ca 200 BC: ” The following wild vegetables should be boiled — beet, mallow, sorrel, nettle, orach, bulbs, truffles and mushrooms. (Diocles Carystius, Health, book I, C. 59) 


If you’ve ever been to Athens’ Varvakeios Central Market, you’ve seen them at the fish department’s entrance, selling fresh cut herbs and greens, fresh onions and garlics. They are not young, a man and a woman around 70ies. If you’ll buy a bunch of aromatic greens from the one the other will call you to look at her/his goods. Finally you buy from both of them. Their green stuff depends on the season. This time I bought two bunches wild sorrel… and sardines from the market.

About 25 species of sorrel (Rumex acetosa L) are grown in Greece and many of them are edible. Ancient Greeks believed that sorrel was especially beneficial in lepra and issues blood. They also recommended it as an appetite and digestion stimulant and a good complement to fatty meals and fishes.

Traditionally, it is cooked like spinach and vine leaves. Its sharp, fresh taste makes it a good foil for dolmades and an excellent ingredient for pies, omelletes etc. In past, when lemons were very expensive, the lemon flavor of sorrel was a good substitute for lemon juice. People kept sorrel leaves out of season, pressing them tightly with salt in sealed bottles or air drying them. Though they are very popular in rural Greek cooking, today are collected mainly by elderly women.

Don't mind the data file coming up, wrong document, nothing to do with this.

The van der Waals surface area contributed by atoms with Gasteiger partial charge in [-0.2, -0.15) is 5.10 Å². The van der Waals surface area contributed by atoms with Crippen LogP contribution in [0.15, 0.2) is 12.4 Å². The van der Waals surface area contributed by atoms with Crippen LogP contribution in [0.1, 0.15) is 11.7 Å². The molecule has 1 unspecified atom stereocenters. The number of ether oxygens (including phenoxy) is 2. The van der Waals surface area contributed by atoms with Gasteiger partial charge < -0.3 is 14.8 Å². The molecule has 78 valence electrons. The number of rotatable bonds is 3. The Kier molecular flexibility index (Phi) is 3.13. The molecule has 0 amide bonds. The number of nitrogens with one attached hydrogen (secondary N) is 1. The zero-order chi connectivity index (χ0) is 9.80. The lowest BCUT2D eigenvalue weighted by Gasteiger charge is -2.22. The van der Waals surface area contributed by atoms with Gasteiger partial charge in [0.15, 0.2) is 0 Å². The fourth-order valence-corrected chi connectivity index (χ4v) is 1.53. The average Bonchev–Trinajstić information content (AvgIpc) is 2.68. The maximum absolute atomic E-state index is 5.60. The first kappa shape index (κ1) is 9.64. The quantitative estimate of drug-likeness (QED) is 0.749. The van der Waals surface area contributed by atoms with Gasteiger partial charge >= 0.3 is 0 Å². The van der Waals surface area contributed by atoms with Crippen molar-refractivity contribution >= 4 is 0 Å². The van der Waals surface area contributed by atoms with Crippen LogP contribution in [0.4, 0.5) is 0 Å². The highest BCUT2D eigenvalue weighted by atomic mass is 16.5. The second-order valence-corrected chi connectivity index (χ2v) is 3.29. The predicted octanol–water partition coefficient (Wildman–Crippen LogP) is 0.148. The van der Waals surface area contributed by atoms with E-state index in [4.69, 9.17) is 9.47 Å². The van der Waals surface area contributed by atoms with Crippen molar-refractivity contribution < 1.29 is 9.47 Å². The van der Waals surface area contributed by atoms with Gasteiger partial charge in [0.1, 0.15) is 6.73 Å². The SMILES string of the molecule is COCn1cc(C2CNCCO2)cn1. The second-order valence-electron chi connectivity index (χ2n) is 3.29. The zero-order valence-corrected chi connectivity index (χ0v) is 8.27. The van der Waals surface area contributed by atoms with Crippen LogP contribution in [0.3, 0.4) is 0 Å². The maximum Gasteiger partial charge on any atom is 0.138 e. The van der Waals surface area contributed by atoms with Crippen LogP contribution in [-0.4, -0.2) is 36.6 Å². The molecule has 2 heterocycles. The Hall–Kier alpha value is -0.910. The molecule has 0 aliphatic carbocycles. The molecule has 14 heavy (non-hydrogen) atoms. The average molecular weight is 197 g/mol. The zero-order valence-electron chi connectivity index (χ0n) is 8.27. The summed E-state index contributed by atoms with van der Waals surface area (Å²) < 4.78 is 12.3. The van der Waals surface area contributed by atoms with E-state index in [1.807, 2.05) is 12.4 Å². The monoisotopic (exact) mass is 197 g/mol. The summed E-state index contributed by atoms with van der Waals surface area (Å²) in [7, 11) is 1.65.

The recipe for sardines rolled in leaves was brough in Greece by Greek refugees from Asia Minor, in the early 1920’s. Sardine was an importan staple food for those living on the Bosphorus coasts. The original recipe calls for vine leaves. In Crete and Epirus, vine leaves are often replaced by sorrels. If you are familiar with this herb you can imagine how fresher makes the sardine’s taste.

16 sorrel leaves , blanched
8- large fresh sardines, scaled and gutted
1/2 cup finely chopped onion
lemon juice
olive oil
Salt and fresh ground black pepper

If you like debone the sardines. Remove the head and tail and slit the sardine with a sharp knife, from the belly towards the spine. Open the sardines like a book and pull of the spine gently. Salt and wrap them with the sorrel leaves. If your sardines are large you’ll need 2 leaves for each one. Preheat oven to 350. Place fishes an baking pan. Drizzle with additional olive oil and fresh-squeezed lemon juice. Bake for 10-15 minutes. Serve them with chopped onions on the top.

Sorrel is high in vitamin A and contains some calcium, phosphorus, potassium, magnesium and vitamin C. It has high levels of oxalic acid like spinach, which is reduced if the plant is cooked. However, people with rheumatisms, arthritis, kidney stones or hyperacidity should take especial caution if including this plant in their food.

Sardine on Foodista

Sorrel on Foodista


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